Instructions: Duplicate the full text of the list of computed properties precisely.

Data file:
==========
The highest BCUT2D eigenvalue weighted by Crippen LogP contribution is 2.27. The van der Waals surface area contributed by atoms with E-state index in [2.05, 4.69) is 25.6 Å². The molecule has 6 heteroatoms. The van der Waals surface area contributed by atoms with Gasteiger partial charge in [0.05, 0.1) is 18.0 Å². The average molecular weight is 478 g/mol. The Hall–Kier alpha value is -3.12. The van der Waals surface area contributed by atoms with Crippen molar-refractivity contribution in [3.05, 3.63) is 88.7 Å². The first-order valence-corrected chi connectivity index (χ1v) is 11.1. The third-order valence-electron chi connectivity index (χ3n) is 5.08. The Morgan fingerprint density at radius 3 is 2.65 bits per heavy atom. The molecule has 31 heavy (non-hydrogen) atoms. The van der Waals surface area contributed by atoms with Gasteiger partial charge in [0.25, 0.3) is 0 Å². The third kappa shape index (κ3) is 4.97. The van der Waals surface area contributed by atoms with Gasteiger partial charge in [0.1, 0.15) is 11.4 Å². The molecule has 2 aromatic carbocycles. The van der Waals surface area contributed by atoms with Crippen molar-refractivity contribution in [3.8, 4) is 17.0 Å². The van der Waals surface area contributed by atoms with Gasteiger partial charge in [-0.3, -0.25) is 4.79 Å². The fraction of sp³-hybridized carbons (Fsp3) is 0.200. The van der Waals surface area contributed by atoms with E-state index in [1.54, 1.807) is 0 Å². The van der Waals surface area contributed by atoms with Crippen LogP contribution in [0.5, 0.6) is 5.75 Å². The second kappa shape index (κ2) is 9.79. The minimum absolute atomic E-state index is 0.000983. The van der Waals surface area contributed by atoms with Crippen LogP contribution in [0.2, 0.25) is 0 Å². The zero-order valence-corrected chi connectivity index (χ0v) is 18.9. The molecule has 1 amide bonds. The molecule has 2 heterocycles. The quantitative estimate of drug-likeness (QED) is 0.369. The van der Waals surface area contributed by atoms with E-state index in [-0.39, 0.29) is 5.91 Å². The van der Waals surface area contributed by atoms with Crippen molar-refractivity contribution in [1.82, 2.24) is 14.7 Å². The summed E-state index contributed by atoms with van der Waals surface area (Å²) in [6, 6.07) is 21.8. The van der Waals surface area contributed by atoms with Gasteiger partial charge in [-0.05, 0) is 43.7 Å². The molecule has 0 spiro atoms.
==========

The highest BCUT2D eigenvalue weighted by Crippen LogP contribution is 2.27. The van der Waals surface area contributed by atoms with E-state index in [2.05, 4.69) is 25.6 Å². The molecule has 6 heteroatoms. The van der Waals surface area contributed by atoms with Gasteiger partial charge in [0.05, 0.1) is 18.0 Å². The average molecular weight is 478 g/mol. The Hall–Kier alpha value is -3.12. The van der Waals surface area contributed by atoms with Crippen molar-refractivity contribution in [3.05, 3.63) is 88.7 Å². The first-order valence-corrected chi connectivity index (χ1v) is 11.1. The third-order valence-electron chi connectivity index (χ3n) is 5.08. The Morgan fingerprint density at radius 3 is 2.65 bits per heavy atom. The molecule has 31 heavy (non-hydrogen) atoms. The van der Waals surface area contributed by atoms with Gasteiger partial charge in [0.25, 0.3) is 0 Å². The third kappa shape index (κ3) is 4.97. The van der Waals surface area contributed by atoms with Gasteiger partial charge in [0.1, 0.15) is 11.4 Å². The molecule has 2 aromatic carbocycles. The van der Waals surface area contributed by atoms with Crippen molar-refractivity contribution in [3.8, 4) is 17.0 Å². The van der Waals surface area contributed by atoms with Gasteiger partial charge in [-0.3, -0.25) is 4.79 Å². The fraction of sp³-hybridized carbons (Fsp3) is 0.200. The van der Waals surface area contributed by atoms with E-state index in [1.54, 1.807) is 0 Å². The van der Waals surface area contributed by atoms with Crippen LogP contribution in [0.5, 0.6) is 5.75 Å². The second kappa shape index (κ2) is 9.79. The minimum absolute atomic E-state index is 0.000983. The van der Waals surface area contributed by atoms with Crippen LogP contribution in [0.2, 0.25) is 0 Å². The zero-order valence-corrected chi connectivity index (χ0v) is 18.9. The molecule has 1 amide bonds. The molecule has 2 heterocycles. The quantitative estimate of drug-likeness (QED) is 0.369. The van der Waals surface area contributed by atoms with E-state index in [-0.39, 0.29) is 5.91 Å². The van der Waals surface area contributed by atoms with Crippen molar-refractivity contribution in [1.82, 2.24) is 14.7 Å². The summed E-state index contributed by atoms with van der Waals surface area (Å²) in [6, 6.07) is 21.8. The van der Waals surface area contributed by atoms with Gasteiger partial charge in [-0.05, 0) is 43.7 Å². The molecule has 0 spiro atoms.